From ecotourism to voluntourism, “traveling with purpose” is becoming the mindful way to roam.
By Jimmy Magahern
When Art Huseonica travels — which he does at least three or four times per year — he does so with three purposes in mind.
“I like to challenge my body, my mind and my soul,” says the Sun City resident, 66, who recently returned from a 4,200 mile group expedition along the Amazon River and its tributaries from Ecuador to the east coast of Brazil. “If it’s not difficult, there’s no challenge or motivation in it. I like to explore new areas, experience different cultures and learn new things.”
Huseonica, a retired Navy man who has taken trips to Japan, South America, Greenland, the Caribbean and Iceland in addition to all 50 United States, is perhaps an extreme example of the new wave of travelers age 55 or better who are venturing beyond simple sightseeing to “traveling with purpose.” Whether to challenge ourselves physically, expand our appreciation of global cultures or trace our own ancestry, mature travelers are embracing forms of travel previously associated with younger globetrotters — things like ecotourism (low-impact educational visits to fragile and natural areas where the mantra is to leave it as you found it), immersion trips to learn language and culture, culinary cruises to learn about the cooking authentic to faraway lands and even mission trips or “voluntourism,” one of the fastest growing trends in travel, according to travel professionals.
“The market for what we call ‘service-based travel’ — which includes everything from learning a skill for personal development to helping a community, getting involved — is over $2 billion a year,” says Paula Stege, owner of A Time To Go Travel in Chandler. “And it’s growing.”
On his Amazon trip, led by U.K.-based explorer Jacki Hill-Murphy, Huseonica says that in addition to studying the changes that have taken place on the river since its discovery by the early 18th-century explorers — along with retracing the tragic journey of Isabela Godin, the first known woman to attempt to travel the length of the river — he also got to learn about shamanism from a practicing indigenous healer who accompanied the team for a leg of the journey.
“I learned about how they use the plants in the jungle to make their own medicines, which they administer along with a ritual,” he says. Huseonica admits he had his doubts about shamans, which the Western world often dismisses as “witch doctors,” but he says this particular medicine man did cure a nasty rash he had contracted along the treacherous trip with the juice of what he called a dragon’s blood tree. “I’m sure there’s some psychosomatic explanation for it,” Huseonica says. “But by the end of the day, it was better!”
Betsy Donley, travel adviser at Camelback Odyssey Travel in Phoenix, acknowledges that much of the trend toward purpose-based travel owes to a growing desire among health-conscious travelers for tours that spend less time on the cruise ships and more time on the ground.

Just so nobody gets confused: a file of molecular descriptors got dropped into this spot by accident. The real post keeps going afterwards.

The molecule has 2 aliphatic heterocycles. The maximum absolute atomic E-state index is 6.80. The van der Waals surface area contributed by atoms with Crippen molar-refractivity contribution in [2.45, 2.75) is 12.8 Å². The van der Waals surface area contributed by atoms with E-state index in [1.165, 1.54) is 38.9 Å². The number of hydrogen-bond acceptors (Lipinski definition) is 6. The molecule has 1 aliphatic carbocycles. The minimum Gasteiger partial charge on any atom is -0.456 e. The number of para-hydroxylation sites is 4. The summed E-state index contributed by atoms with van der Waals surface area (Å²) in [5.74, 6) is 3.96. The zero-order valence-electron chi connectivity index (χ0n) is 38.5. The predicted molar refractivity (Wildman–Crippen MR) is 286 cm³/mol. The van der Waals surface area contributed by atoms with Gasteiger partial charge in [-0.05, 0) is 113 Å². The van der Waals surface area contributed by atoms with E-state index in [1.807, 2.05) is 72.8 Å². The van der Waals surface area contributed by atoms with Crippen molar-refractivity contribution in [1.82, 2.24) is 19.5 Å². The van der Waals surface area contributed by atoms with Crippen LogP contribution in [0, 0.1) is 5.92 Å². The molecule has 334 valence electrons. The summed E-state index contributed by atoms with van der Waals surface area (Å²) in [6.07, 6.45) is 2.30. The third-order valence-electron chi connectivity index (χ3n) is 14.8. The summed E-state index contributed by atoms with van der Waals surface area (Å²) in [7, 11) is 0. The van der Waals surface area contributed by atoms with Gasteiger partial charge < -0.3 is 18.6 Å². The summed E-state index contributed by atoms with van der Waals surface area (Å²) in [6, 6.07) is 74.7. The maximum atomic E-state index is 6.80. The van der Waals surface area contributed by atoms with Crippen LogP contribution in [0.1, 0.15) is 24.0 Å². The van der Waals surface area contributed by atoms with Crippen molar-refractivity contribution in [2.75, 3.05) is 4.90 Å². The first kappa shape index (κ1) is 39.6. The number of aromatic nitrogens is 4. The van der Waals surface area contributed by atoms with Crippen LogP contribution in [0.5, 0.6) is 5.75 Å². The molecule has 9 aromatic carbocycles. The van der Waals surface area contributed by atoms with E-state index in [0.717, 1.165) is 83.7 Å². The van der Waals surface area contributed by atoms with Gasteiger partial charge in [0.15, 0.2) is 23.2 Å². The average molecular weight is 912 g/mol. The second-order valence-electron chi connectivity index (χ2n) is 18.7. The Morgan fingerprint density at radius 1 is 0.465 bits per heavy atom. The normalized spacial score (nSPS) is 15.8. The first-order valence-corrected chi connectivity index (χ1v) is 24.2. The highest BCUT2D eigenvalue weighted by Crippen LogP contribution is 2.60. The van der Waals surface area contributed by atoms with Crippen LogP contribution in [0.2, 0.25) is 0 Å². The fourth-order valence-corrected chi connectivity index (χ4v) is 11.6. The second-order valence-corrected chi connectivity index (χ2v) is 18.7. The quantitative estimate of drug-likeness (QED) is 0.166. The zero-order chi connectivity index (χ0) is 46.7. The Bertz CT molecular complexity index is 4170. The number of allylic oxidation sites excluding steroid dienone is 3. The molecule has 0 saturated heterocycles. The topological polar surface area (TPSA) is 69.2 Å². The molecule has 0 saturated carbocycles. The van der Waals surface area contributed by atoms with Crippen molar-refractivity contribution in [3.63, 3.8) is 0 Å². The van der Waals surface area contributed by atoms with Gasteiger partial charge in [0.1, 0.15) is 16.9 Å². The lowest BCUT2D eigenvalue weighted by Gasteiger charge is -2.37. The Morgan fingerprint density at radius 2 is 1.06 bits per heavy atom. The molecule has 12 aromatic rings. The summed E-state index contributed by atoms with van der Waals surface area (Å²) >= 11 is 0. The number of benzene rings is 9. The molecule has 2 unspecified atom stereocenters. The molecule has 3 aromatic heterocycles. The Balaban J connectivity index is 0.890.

“We particularly do a lot of ‘active trips’ — hiking, biking, walking — basically all over the world,” she says. “Travelers now that are over 50 are wanting to combine activity and wellness. But they also want to get an educational view of wherever they’re going.” Donley says tours that substitute bikes and good walking shoes for tour buses and cruise ships give travelers a more direct relationship with the lands they’re visiting.
“You’re immersing yourself more in a culture,” Donley says. “If you’re on a bike or walking through a village, you’re much more a part of the party than you are if you’re in a car with a driver. If you go out of your inn or lodge in Tuscany in the morning and get on a bike, and bike to lunch in a village, you’re really part of the culture, immersed in the local community. Which is what everybody wants. Everybody wants authentic, they want unique experiences, they want to feel that they’re getting in touch with the location in which they’re traveling. I think the older you are, the more you want to be immersed in the culture of the place you’re visiting. You don’t want to be going back to the ship at 5 o’clock. You want to be out on the boardwalk or the sidewalk café, where the color and pageantry of the evening is starting.”
Stege says even the major cruise lines are taking notice of the changing preferences of older travelers.
“In my own business, I have many people that want to trek to Machu Picchu in Peru, they want to go to the Galápagos Islands, they want to visit a lot of UNESCO (United Nations Educational, Scientific and Cultural Organization) world heritage sites,” Stege says. “And when a tour or cruise provider can include those types of activities, we’re seeing a higher growth in markets where people can really get up close and personal with the land they’re visiting. Princess and Carnival and Royal Caribbean and Celebrity, they all are focused on this now. The key thing they’re marketing in response to demand are intimate, up-close, personal adventures for their clients. It used to be all about the ship. But now they’re doing more and more on the land portion.”
Altruism or false
David and Carol Porter run a travel agency out of their Scottsdale home that caters to mature travelers, and the couple does a lot of traveling themselves. David Porter counters the perception that vacationers over 50 are flocking to book trips centered on a higher purpose than mere recreation.
“We’re finding that Boomers and seniors are not looking for altruistic travel as much as the media likes to think,” he says. “Sure, a certain segment of the Boomer travel world does these types of trips, but we find that these trips are generally booked through a specific group. For example, we attend a large church with 12,000 members. Hundreds and hundreds are taking missionary trips, but they are booked through the church by travel agencies that focus solely on that type of travel. So, this travel does exist, but we don’t see it.